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Showing posts from September, 2014

Book Review: Flirting with Fate by Preeti Singh

At one point the book looks highly influenced by Hindi movies of the 1980s, but as you go on reading, the difference that follows make readers believe that the story is a different one and is here to tell a different tale.

The book is highly exploring in nature. It does so by taking deep insights into the society of India and of course, human nature that can never be devoid of desires and episodes of hedonism. Sometimes the characters are meek, while other time they become frenzy about circumstances, and like many of us – they do try to change their fate, but Tit for Tat is the perfect suit.
Many readers can positively feel that the writer Preeti Singh is a religious person – as it is being reflected in her debut novel, ‘Flirting with Fate’. The core theme of the novel is karma (human actions), along with auxiliaries themes like social reclusiveness, lust, evilness and hunger for love and materialism. So, here, the protagonist Anand is a good chap, initially, a boy being abandoned by…

Book Review: Swami and Friends by R.K. Narayan

R.K. Narayan fittingly depicts the stories of relationships in his books. There may be one or more relationships which are taken for scrutiny and presentation. In ‘Swami and Friends’ and ‘The Dark Room’, for example, there is one major relationship each i.e. of Swami and Rajam and Savatri and Ramani which assumes significance.

Narayan’s first novel, Swami and Friends delineates Swami’s character as that of a pre-adolescent boy going through many misadventures. Swami and his four friends – Mani, Pea, Shankar and the newly admitted Rajam – the son of the Deputy Superintendent of the police, are the main characters in the novel. Thus, life for Swami means his friends and himself, his parents and himself, his teachers and himself, coping with everyone in an individual way. However the main concern is the Swami-Rajam relationship.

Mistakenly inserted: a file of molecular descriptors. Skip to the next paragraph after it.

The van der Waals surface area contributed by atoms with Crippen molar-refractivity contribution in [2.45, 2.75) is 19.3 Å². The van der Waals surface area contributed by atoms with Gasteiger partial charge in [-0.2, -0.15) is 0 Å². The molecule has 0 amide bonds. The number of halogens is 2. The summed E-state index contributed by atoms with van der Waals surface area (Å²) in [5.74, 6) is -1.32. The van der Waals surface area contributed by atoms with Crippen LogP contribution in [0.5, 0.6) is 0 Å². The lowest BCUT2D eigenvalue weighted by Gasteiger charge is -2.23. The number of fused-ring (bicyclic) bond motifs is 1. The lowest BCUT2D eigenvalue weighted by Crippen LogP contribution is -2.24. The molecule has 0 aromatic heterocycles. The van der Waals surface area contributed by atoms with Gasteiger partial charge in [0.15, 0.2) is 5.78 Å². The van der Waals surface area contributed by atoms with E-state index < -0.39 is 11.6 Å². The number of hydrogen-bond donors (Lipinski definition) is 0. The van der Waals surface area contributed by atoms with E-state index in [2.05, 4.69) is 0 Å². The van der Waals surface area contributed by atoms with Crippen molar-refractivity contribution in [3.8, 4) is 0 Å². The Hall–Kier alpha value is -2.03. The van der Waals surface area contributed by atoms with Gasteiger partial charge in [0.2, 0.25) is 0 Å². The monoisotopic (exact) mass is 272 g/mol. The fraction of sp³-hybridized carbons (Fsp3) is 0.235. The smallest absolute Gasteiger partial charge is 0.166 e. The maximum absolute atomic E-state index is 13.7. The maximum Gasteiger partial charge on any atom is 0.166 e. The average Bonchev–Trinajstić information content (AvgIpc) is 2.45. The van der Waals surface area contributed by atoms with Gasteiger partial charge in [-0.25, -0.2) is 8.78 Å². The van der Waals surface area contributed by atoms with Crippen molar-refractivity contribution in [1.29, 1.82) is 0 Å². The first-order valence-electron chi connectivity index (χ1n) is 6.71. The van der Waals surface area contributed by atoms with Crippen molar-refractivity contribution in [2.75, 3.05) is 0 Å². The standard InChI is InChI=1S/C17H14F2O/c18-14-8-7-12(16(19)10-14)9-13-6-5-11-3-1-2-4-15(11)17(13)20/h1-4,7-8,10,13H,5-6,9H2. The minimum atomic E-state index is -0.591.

Rajam is Swami’s hero. While ‘nestling close to his granny, very snug and safe Swami narrates to her everything about Rajam and Mani, how Rajam’s father is “The…

Book Review: Strange Obsession by Shobha De

Strange Obsession by Shobha De can be converted into a high-drama Bollywood movie. The novel scores well on romance and ecstasy, but eroticism and feminism gallops throughout the book.
When Amrita Aggarwal, a fine-looking aspiring model, reaches Mumbai to have a career in the modeling world, she is emotionally abducted by Minx, an ugly lesbian with some high connections in the police. Minx helps her to become the supermodel of India, however, on the other hand Amrita finds herself in an inextricable web. As an upshot, Amrita becomes her sex slave and endures Minx’s torture in order to maintain her growth momentum. However, little did she know that Minx has developed grueling passion for her? When Amrita’s initial struggle to break free meets with an abject failure, she lives a stale life amid such glamorous name and fame. In the company of Minx, Amrita’s life becomes hellish and miserable as she finds no way to attain her freedom. Minx becomes addictive of her body and sees her as a …

Book Review: The Dark Holds No Terrors by Shashi Deshpande

Shashi Deshpande in her novels explores and exposes the long smothered wail of the incarcerated psyche of her female protagonist imprisoned within the four walls of domesticity and sandwiched between tradition and modernity. These women however disown a ritualistic tradition bound life in order to explore their true self. Shashi Deshpande’s heroines are all curious to retain their individuality in the teeth of disintegrating and divisive forces that threaten their identity. Bogged down by existential insecurity and uncertainty the women in her novels are in quest of refuge which in ‘The Dark Holds No Terrors’ is portrayed by the protagonist Sarita.

‘The Dark Holds No Terrors’ is the story of a marriage on the rock. Sarita is ‘two-in-one woman’ who in the daytime is a successful doctor and at night ‘a terrified trapped animal’ in the hands of her husband Manohor, an English teacher in a small college. The novel opens with Saru (Sarita) returning after fifteen years to her father’s hou…